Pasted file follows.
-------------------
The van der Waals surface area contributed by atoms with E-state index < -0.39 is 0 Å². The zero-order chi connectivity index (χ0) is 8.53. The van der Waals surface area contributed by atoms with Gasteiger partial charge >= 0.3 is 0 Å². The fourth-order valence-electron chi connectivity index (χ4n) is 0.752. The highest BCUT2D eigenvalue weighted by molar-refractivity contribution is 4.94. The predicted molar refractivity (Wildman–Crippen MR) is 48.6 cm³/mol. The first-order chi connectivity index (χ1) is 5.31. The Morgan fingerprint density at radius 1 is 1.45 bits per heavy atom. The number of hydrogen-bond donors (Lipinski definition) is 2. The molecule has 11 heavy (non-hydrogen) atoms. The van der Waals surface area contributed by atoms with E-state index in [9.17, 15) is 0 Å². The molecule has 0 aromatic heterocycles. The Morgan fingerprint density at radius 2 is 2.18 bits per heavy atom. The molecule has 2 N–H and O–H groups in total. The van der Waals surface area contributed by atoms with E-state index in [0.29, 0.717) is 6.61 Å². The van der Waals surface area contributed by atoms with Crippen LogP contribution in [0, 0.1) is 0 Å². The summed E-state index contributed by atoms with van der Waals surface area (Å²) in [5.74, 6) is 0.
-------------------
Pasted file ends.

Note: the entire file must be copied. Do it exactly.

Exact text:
The van der Waals surface area contributed by atoms with E-state index < -0.39 is 0 Å². The zero-order chi connectivity index (χ0) is 8.53. The van der Waals surface area contributed by atoms with Gasteiger partial charge >= 0.3 is 0 Å². The fourth-order valence-electron chi connectivity index (χ4n) is 0.752. The highest BCUT2D eigenvalue weighted by molar-refractivity contribution is 4.94. The predicted molar refractivity (Wildman–Crippen MR) is 48.6 cm³/mol. The first-order chi connectivity index (χ1) is 5.31. The Morgan fingerprint density at radius 1 is 1.45 bits per heavy atom. The number of hydrogen-bond donors (Lipinski definition) is 2. The molecule has 11 heavy (non-hydrogen) atoms. The van der Waals surface area contributed by atoms with E-state index in [9.17, 15) is 0 Å². The molecule has 0 aromatic heterocycles. The Morgan fingerprint density at radius 2 is 2.18 bits per heavy atom. The molecule has 2 N–H and O–H groups in total. The van der Waals surface area contributed by atoms with E-state index in [0.29, 0.717) is 6.61 Å². The van der Waals surface area contributed by atoms with Crippen LogP contribution in [0, 0.1) is 0 Å². The summed E-state index contributed by atoms with van der Waals surface area (Å²) in [5.74, 6) is 0.